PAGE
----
After years of delays, the agreement permitting U.S. rice exports to China has been signed. USDA announced Thursday morning (July 20) that the protocol was signed July 19 during bi-lateral trade meetings being held this week in Washington, D.C.
As we understand, the next step will be an inspection of U.S. rice mills and packaging facilities by the Chinese phytosanitary authorities. This process will delay the first exports to China for several months, but the agreement is likely to provide a boost to new crop sales.
We are reminded that this process began in 2006 when USRPA applied for funding under the Department’s Emerging Markets Program. The majority of the industry ranked the possibility of U.S. rice exports to China very low, but the grant from USDA allowed USRPA to travel to China and determine that in fact there was a market for U.S. rice in China. In the intervening years, USRPA conducted additional consumer sampling and research, accompanied Chinese food inspection officials on a tour of U.S. rice farms and mills, and hosted large supermarket buyers in the United States in preparation for this day.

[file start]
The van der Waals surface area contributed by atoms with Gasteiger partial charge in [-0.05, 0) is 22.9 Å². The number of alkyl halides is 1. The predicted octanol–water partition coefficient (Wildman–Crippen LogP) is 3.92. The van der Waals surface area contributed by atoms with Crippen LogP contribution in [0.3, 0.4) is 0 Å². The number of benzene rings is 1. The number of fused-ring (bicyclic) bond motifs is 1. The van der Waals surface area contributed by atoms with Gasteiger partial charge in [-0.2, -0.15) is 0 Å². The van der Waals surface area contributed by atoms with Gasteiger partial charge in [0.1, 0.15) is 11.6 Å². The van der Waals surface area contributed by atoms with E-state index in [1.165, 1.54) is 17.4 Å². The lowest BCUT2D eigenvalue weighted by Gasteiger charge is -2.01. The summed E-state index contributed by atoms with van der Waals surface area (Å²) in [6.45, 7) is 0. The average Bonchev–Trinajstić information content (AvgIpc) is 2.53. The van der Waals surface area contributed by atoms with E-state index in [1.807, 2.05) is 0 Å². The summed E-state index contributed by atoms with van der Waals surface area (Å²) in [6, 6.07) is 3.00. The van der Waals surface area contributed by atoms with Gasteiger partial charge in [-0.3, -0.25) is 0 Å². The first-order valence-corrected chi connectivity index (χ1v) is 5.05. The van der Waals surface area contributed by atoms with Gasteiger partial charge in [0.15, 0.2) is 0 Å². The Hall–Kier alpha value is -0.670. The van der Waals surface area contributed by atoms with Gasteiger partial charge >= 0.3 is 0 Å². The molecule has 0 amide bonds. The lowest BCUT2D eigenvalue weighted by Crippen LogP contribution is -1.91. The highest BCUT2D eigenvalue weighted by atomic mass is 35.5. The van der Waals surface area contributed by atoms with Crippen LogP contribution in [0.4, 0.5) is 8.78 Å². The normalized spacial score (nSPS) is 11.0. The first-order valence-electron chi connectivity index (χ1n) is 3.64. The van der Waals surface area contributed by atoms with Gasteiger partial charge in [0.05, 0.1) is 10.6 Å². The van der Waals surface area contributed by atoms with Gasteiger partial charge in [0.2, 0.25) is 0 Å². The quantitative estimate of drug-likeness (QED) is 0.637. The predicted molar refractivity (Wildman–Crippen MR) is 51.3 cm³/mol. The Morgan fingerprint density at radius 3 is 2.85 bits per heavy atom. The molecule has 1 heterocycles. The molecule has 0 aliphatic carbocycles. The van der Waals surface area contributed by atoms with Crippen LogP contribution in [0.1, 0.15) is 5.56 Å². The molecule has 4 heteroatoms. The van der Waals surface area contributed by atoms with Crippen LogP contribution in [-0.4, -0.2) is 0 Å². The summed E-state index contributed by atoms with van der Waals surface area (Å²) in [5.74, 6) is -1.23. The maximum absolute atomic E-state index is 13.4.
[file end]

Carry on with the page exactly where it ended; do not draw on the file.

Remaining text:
This is an example of taxpayer money spent wisely. The return on investment will be huge. Opening meaningful access for U.S. rice to China dates back to the original Nixon-era trade negotiations with China. USRPA is pleased that the hard work and persistence of USDA and USTR have paid off.
Access to the Chinese market will provide relief to U.S. rice producers facing historically low commodity prices. USRPA applauds this development and looks forward to working with U.S. rice producers and the respective government authorities in preparation for selling rice to China.